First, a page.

Testing and questioning can lead to a fantastic conversation if you’re open to it. If you’re attentive to your dog, you’ll find some times when they are more likely to question you or test you than others. Reading body language can help you figure out why. You might learn that your dog prefers waiting for you on grass, or that sitting on gravel hurts them. This isn’t something you learn if you over-correct your dog, and it costs you very little. Yeah, sometimes your dog doesn’t get to exercise their preference, but if they can depend on you to take it into account, I find they are more likely to obey even when they are asked to do something they prefer not to do (assuming it’s safe and they understand what you’re asking). A dog who questions me and tests me and embarks on this conversation with me is a fantastic training partner and my favorite kind of dog to work with, because we get to learn so much about each other and the respect grows like a weed.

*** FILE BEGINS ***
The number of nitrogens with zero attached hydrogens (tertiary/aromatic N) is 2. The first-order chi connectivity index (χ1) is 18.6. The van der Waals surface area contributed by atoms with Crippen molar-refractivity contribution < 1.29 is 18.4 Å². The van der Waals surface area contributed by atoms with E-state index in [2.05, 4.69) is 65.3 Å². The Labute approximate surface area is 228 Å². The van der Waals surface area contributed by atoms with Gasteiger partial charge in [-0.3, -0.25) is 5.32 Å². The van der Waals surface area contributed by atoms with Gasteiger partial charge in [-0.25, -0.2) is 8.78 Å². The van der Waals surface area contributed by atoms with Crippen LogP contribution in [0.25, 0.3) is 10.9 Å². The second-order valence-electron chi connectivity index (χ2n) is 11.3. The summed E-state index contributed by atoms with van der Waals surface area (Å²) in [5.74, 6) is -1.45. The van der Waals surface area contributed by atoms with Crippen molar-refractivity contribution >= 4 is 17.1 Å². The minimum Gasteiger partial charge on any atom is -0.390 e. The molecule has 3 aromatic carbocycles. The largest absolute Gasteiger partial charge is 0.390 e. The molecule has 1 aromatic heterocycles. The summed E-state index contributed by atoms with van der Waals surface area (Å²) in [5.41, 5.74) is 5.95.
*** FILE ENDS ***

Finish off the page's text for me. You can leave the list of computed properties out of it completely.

When it’s a kid questioning or testing, the conversation is exponentially more vital and intriguing, because THEY CAN USE WORDS! All you need to do is listen and explain! And here’s the kicker- a kid who’s used to their thoughts and ideas being accepted and valued by the adult will still often obey in an emergency situation, because they trust and respect you enough to understand that if you are telling them something, it’s not likely just for kicks! That listening, that attention, that value you give to them, it only aids in the growth of a adamantium bond of trust and respect between you.
Yes, it’s hard. Yes, you’ll fail sometimes.
Yes, it’s worth it.
So, the next time you find yourself or your authority being questioned, I urge you to put aside your pride and don your patience. The conversation has just begun!